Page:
# Homework Help: The eigenvalues and eigenvectors of T

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1. Aug 2, 2016

### Schwarzschild90

1. The problem statement, all variables and given/known data

2. Relevant equations
The lattice laplacian is defined as $\Delta^2 = \frac{T}{\tau}$, where T is the transition matrix $$\left[ \begin{array}{cccc} -2 & 1 & 0 & 0 \\ 1 & -2 & 1 & 0 \\ 0 & 1 & -2 & 1 \\ 0 & 0 & 1 & -2 \end{array} \right]$$

and $$\tau$$ is a time constant, which is taken = 1.

3. The attempt at a solution

2. Aug 2, 2016

### Ssnow

remember that the eigenvector is a vector $v=[O_{1}(j),O_{2}(j),O_{3}(j),O_{4}(j)]$ (for the case $4\times 4$), $\tau=1$, so is $v\Delta^{2}=\lambda v$ ...

3. Aug 2, 2016

### Schwarzschild90

Right.

How is the lattice Laplacian commonly defined?

Last edited: Aug 2, 2016
4. Aug 2, 2016

### Ssnow

Sincerely I searched on the web and I have found only this

https://en.wikipedia.org/wiki/Discrete_Laplace_operator

this is the discrete Laplace operator and yours...

Regarding your problem (in the example that you proposed) is the same to verify the system:

$[O_{1}(j),O_{2}(j),O_{3}(j),O_{4}(j)]\left[\begin{array}{cccc}-2 & 1 & 0&0 \\ 1&-2&1&0\\0&1&-2&1\\0&0&1&-2 \end{array}\right]=[\lambda O_{1}(j),\lambda O_{2}(j),\lambda O_{3}(j),\lambda O_{4}(j)]$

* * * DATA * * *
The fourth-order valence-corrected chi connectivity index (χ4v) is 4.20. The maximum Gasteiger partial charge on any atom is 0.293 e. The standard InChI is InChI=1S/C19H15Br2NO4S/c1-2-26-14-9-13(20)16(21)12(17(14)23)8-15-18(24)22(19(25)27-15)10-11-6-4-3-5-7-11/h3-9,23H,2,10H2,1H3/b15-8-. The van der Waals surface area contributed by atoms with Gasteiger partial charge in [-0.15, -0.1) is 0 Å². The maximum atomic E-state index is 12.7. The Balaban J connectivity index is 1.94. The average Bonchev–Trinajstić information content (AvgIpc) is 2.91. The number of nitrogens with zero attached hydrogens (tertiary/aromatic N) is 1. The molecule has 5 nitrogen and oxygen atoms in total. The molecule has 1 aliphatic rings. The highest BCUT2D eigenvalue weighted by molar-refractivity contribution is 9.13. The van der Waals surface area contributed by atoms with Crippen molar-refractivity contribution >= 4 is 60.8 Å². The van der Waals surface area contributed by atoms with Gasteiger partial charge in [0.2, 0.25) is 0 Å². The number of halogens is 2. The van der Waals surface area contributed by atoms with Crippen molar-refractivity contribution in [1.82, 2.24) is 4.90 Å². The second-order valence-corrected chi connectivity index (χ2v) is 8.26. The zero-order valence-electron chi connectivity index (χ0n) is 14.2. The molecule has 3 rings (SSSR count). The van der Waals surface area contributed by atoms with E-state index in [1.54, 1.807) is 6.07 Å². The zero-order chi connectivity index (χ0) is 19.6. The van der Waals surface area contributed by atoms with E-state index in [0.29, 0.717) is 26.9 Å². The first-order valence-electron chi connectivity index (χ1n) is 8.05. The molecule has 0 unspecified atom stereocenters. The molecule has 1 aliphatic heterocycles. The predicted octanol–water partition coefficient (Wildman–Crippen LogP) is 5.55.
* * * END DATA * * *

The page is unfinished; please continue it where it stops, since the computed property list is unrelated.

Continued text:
that is

$-2O_{1}+O_{2}=\lambda O_{1}, O_{1}-2O_{2}+O_{3}=\lambda O_{2}, ...$ and so on ...

5. Aug 2, 2016

### Schwarzschild90

Okay, I knew that definition of the lattice Laplacian. It's what we used in the course, but it was not defined as such.

Right.

Next step is solving the characteristic equation for the eigenvalues of the system.

6. Aug 2, 2016

7. Aug 2, 2016

### Schwarzschild90

I read it through, but we haven't worked that much in-depth with eigenvalues and eigenvectors with respect to the lattice Lalplacian or used applied linear algebra sufficiently for me to easily understand that. So it's slightly above my mathematical skills, but I'll talk it through with my professor tomorrow and see what I come up with.

But from what I could garner, the eigenvalues are given simply by two formulas, one for the even-valued k and one for odd-valued k.

Last edited: Aug 2, 2016
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